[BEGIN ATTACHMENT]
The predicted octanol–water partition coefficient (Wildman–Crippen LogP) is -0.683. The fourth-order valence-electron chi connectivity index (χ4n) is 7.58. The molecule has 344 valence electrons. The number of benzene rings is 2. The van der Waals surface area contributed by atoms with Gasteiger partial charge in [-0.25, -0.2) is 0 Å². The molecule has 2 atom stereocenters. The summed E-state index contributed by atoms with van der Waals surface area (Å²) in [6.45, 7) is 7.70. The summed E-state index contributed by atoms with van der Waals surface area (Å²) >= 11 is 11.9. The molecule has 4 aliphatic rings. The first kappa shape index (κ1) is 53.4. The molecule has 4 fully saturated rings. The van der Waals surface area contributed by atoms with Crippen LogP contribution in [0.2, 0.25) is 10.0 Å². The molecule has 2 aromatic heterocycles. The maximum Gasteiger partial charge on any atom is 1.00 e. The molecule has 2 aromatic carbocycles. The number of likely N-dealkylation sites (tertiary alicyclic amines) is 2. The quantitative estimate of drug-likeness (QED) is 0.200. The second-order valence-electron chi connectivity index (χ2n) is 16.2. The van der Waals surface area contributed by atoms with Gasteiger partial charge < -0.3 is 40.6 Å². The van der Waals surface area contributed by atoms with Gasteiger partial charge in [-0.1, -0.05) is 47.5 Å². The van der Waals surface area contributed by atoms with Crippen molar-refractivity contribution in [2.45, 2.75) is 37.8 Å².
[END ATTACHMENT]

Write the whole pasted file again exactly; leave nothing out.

The predicted octanol–water partition coefficient (Wildman–Crippen LogP) is -0.683. The fourth-order valence-electron chi connectivity index (χ4n) is 7.58. The molecule has 344 valence electrons. The number of benzene rings is 2. The van der Waals surface area contributed by atoms with Gasteiger partial charge in [-0.25, -0.2) is 0 Å². The molecule has 2 atom stereocenters. The summed E-state index contributed by atoms with van der Waals surface area (Å²) in [6.45, 7) is 7.70. The summed E-state index contributed by atoms with van der Waals surface area (Å²) >= 11 is 11.9. The molecule has 4 aliphatic rings. The first kappa shape index (κ1) is 53.4. The molecule has 4 fully saturated rings. The van der Waals surface area contributed by atoms with Crippen LogP contribution in [0.2, 0.25) is 10.0 Å². The molecule has 2 aromatic heterocycles. The maximum Gasteiger partial charge on any atom is 1.00 e. The molecule has 2 aromatic carbocycles. The number of likely N-dealkylation sites (tertiary alicyclic amines) is 2. The quantitative estimate of drug-likeness (QED) is 0.200. The second-order valence-electron chi connectivity index (χ2n) is 16.2. The van der Waals surface area contributed by atoms with Gasteiger partial charge < -0.3 is 40.6 Å². The van der Waals surface area contributed by atoms with Gasteiger partial charge in [-0.1, -0.05) is 47.5 Å². The van der Waals surface area contributed by atoms with Crippen molar-refractivity contribution in [2.45, 2.75) is 37.8 Å².